And please take advantage of Special Holiday Savings from Bookforum, with offers of 1 year (5 issues) for only $12.00, or 2 years (10 issues) for $24.00.


From Edge, Rebecca Newberger Goldstein on 36 arguments for the existence of God. Jesus, the Muslim prophet: Christianity is rooted in the belief that Jesus is the Son of God, so is Islam’s version of Christ a source of tension, or a way of building bridges between the world’s two largest faiths? Dear God, please confirm what I already believe. Consumer Christianity is big business — but is it right? Greg Epstein, atheist superstar: Can Harvard's humanist chaplain save nonbelief from itself? Ship of Fools can finally and authoritatively reveal the worst verse in the Bible. Pain or prayer?: Two ways to grow a religion. Relativism vs. Pluralism: Theologically, Allen Yeh has no problems with people taking an Arminian paedobaptist complementarian stance, even though he is a Calvinist credobaptist egalitarian. A review of The Elusive God: Reorienting Religious Epistemology by Paul K. Moser. Peter Singer on theology's unintended consequences: In the tumult of events such as Hurricane Katrina, the niceties of the Catholic doctrine of "double effect" can easily be lost. A review of The New Atheism: Taking a Stand for Science and Reason by Victor J. Stenger. The Bone Collectors: It's time to bring relics back to the Catholic Church. A look at the order by which people are admitted to heaven. Why do more women than men still believe in God, especially considering how God treats them? An interview with Bobbie Kirkhart, Atheists United's chief nonbeliever. A review of Already Gone: Why Your Kids Will Quit Church and What You Can Do To Stop It by Ken Ham and Britt Beemer.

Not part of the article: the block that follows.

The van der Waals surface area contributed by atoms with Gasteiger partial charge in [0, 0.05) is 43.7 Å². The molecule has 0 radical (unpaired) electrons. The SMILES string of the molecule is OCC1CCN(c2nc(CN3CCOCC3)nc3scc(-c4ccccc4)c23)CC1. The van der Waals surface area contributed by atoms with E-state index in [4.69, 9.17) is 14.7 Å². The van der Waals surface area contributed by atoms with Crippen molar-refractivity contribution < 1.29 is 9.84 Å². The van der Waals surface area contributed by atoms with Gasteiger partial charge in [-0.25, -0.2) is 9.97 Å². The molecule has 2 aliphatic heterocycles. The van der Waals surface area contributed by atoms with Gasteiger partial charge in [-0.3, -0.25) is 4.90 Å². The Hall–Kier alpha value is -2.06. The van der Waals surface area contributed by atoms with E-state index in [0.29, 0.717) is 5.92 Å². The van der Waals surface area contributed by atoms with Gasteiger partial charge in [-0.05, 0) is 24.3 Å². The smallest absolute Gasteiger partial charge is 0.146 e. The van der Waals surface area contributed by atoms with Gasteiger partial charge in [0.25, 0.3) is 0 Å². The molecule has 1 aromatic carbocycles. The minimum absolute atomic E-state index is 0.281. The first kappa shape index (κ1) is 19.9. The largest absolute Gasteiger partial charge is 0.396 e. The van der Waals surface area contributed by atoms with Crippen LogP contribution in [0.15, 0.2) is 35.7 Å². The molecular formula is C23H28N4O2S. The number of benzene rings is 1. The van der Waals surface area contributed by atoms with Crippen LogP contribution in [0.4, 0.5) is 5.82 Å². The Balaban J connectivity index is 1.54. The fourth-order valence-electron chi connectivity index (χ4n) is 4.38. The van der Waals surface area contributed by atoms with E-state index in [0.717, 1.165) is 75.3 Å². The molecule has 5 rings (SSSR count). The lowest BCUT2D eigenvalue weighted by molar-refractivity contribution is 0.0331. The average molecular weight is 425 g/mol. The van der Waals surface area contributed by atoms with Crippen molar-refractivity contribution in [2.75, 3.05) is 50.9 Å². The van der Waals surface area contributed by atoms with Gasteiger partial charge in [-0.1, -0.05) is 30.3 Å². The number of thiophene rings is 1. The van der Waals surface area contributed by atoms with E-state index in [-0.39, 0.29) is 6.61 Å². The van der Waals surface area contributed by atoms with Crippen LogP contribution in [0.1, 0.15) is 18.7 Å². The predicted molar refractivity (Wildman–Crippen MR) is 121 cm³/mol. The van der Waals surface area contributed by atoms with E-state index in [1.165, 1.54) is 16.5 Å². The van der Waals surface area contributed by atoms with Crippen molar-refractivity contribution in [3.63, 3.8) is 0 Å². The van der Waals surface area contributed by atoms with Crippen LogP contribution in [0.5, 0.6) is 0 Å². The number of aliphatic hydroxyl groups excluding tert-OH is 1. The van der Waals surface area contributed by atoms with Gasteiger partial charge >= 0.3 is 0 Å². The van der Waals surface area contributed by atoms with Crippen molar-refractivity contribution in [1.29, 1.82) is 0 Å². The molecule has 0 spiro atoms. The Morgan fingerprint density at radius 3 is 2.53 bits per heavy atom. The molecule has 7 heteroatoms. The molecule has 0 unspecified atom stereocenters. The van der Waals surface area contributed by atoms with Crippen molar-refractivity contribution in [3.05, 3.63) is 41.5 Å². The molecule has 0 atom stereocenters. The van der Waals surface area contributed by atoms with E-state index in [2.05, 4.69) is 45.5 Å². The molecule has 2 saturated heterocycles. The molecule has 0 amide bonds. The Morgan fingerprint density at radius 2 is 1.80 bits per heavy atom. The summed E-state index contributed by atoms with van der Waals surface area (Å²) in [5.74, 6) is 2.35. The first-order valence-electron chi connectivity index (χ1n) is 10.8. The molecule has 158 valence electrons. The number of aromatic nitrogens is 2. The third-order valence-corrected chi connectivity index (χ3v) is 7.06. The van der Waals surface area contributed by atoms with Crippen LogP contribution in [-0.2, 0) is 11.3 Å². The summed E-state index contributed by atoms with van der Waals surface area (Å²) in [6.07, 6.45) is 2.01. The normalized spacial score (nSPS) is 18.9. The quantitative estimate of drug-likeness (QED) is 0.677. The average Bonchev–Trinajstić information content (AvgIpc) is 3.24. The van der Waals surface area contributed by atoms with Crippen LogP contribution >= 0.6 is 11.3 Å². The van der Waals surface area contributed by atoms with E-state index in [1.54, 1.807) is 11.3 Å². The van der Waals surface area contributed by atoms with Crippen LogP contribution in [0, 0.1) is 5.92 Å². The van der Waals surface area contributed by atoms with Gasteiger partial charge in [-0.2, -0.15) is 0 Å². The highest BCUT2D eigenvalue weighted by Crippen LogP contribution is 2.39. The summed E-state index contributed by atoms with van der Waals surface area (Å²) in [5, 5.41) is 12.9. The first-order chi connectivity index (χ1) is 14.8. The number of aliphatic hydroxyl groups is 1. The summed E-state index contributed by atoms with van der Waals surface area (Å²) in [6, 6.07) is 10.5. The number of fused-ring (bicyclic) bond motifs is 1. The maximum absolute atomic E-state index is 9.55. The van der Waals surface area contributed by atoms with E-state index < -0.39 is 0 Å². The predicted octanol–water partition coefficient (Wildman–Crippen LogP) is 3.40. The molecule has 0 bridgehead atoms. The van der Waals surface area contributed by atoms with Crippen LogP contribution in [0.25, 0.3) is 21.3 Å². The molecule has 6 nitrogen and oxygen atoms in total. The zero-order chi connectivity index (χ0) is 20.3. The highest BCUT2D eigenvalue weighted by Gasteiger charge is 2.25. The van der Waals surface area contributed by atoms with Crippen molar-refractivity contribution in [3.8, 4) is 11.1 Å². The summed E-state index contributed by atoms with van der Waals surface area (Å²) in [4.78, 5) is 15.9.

From Bookforum, Andy Battaglia reviews Cracked Media: The Sound of Malfunction by Caleb Kelly; and James Gavin reviews Perfecting Sound Forever: An Aural History of Recorded Music by Greg Milner. Why the music cassette has never died: Central to the lingering affection that people still have for tapes is the fact that you can compile them yourself. From PopMatters, Calum Marsh reconsiders the revival of cassette tape culture; and the needle and the damage done: The independent record store lives another day, but how long can the vinyl lifeline continue to keep them afloat? (and more on the vinyl spin cycle). Like some lumbering Frankenstein monster, the recording industry rose from the dead this summer, thanks to the very technology that’s credited with killing it. An essay on music scrobbling as a panopticism of taste. Your father’s FM radio can close up shop, as far as Steve Brachman’s concerned — the music you want is at your fingertips, and you hear it the way you like it, on your computer. Radio Your Way: Internet powerhouse Pandora may just save the music industry. By breaking music down into its component parts, Pandora Internet radio tries to figure out what kind of music you — not your social group, heroes or aspirational self — really like. Is the wired generation revolutionizing or undermining music? From BBC Magazine, is the internet stifling new music?: The internet may have been a miracle for music fans, Duran Duran star John Taylor says, but instant access to decades of recordings and artists' inner thoughts is not all good (and a response).